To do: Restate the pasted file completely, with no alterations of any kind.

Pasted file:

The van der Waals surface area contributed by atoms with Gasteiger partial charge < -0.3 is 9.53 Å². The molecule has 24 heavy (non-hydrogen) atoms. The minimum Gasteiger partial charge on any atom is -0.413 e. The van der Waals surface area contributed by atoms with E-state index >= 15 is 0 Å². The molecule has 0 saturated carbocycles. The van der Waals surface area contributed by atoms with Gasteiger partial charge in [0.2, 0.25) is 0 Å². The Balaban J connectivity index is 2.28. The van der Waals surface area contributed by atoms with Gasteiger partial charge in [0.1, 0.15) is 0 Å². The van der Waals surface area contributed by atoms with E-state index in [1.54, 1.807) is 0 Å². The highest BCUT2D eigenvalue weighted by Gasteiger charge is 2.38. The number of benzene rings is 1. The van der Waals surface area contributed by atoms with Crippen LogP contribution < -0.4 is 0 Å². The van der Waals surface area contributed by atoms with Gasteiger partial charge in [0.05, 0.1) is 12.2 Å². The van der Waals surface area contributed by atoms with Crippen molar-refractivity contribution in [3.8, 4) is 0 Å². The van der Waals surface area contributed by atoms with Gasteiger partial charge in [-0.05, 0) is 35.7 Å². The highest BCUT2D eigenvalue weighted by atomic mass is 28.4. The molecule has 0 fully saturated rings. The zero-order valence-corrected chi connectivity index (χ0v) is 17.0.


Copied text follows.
The van der Waals surface area contributed by atoms with Gasteiger partial charge < -0.3 is 9.53 Å². The molecule has 24 heavy (non-hydrogen) atoms. The minimum Gasteiger partial charge on any atom is -0.413 e. The van der Waals surface area contributed by atoms with E-state index >= 15 is 0 Å². The molecule has 0 saturated carbocycles. The van der Waals surface area contributed by atoms with Gasteiger partial charge in [0.2, 0.25) is 0 Å². The Balaban J connectivity index is 2.28. The van der Waals surface area contributed by atoms with Gasteiger partial charge in [0.1, 0.15) is 0 Å². The van der Waals surface area contributed by atoms with E-state index in [1.54, 1.807) is 0 Å². The highest BCUT2D eigenvalue weighted by Gasteiger charge is 2.38. The number of benzene rings is 1. The van der Waals surface area contributed by atoms with Crippen LogP contribution < -0.4 is 0 Å². The van der Waals surface area contributed by atoms with Gasteiger partial charge in [0.05, 0.1) is 12.2 Å². The van der Waals surface area contributed by atoms with Crippen molar-refractivity contribution in [3.8, 4) is 0 Å². The van der Waals surface area contributed by atoms with Gasteiger partial charge in [-0.05, 0) is 35.7 Å². The highest BCUT2D eigenvalue weighted by atomic mass is 28.4. The molecule has 0 fully saturated rings. The zero-order valence-corrected chi connectivity index (χ0v) is 17.0.